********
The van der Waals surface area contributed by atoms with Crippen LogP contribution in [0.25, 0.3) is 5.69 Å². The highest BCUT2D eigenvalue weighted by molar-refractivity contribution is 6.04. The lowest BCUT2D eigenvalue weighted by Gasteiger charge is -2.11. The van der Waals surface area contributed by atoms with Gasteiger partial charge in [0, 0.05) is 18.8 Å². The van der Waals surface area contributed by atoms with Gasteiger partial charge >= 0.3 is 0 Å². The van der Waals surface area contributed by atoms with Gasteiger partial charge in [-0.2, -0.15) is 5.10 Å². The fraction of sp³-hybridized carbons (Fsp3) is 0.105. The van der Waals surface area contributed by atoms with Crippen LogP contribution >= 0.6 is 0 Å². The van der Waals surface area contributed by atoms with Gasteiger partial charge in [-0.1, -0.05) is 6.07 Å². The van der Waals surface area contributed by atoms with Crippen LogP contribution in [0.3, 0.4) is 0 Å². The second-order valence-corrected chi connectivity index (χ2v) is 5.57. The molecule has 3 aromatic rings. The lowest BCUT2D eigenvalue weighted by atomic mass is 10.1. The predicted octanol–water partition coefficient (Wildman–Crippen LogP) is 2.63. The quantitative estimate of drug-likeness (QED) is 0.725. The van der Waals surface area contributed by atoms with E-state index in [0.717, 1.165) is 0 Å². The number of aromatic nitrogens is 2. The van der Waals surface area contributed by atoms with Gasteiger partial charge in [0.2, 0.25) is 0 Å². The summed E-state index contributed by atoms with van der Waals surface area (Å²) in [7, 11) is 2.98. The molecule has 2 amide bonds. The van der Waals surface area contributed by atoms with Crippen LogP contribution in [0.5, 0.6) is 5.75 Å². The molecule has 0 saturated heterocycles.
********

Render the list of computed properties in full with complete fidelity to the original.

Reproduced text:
The van der Waals surface area contributed by atoms with Crippen LogP contribution in [0.25, 0.3) is 5.69 Å². The highest BCUT2D eigenvalue weighted by molar-refractivity contribution is 6.04. The lowest BCUT2D eigenvalue weighted by Gasteiger charge is -2.11. The van der Waals surface area contributed by atoms with Gasteiger partial charge in [0, 0.05) is 18.8 Å². The van der Waals surface area contributed by atoms with Gasteiger partial charge >= 0.3 is 0 Å². The van der Waals surface area contributed by atoms with Gasteiger partial charge in [-0.2, -0.15) is 5.10 Å². The fraction of sp³-hybridized carbons (Fsp3) is 0.105. The van der Waals surface area contributed by atoms with Crippen LogP contribution >= 0.6 is 0 Å². The van der Waals surface area contributed by atoms with Gasteiger partial charge in [-0.1, -0.05) is 6.07 Å². The van der Waals surface area contributed by atoms with Crippen LogP contribution in [0.3, 0.4) is 0 Å². The second-order valence-corrected chi connectivity index (χ2v) is 5.57. The molecule has 3 aromatic rings. The lowest BCUT2D eigenvalue weighted by atomic mass is 10.1. The predicted octanol–water partition coefficient (Wildman–Crippen LogP) is 2.63. The quantitative estimate of drug-likeness (QED) is 0.725. The van der Waals surface area contributed by atoms with E-state index in [0.717, 1.165) is 0 Å². The number of aromatic nitrogens is 2. The van der Waals surface area contributed by atoms with Gasteiger partial charge in [0.2, 0.25) is 0 Å². The summed E-state index contributed by atoms with van der Waals surface area (Å²) in [7, 11) is 2.98. The molecule has 2 amide bonds. The van der Waals surface area contributed by atoms with Crippen LogP contribution in [0.5, 0.6) is 5.75 Å². The molecule has 0 saturated heterocycles.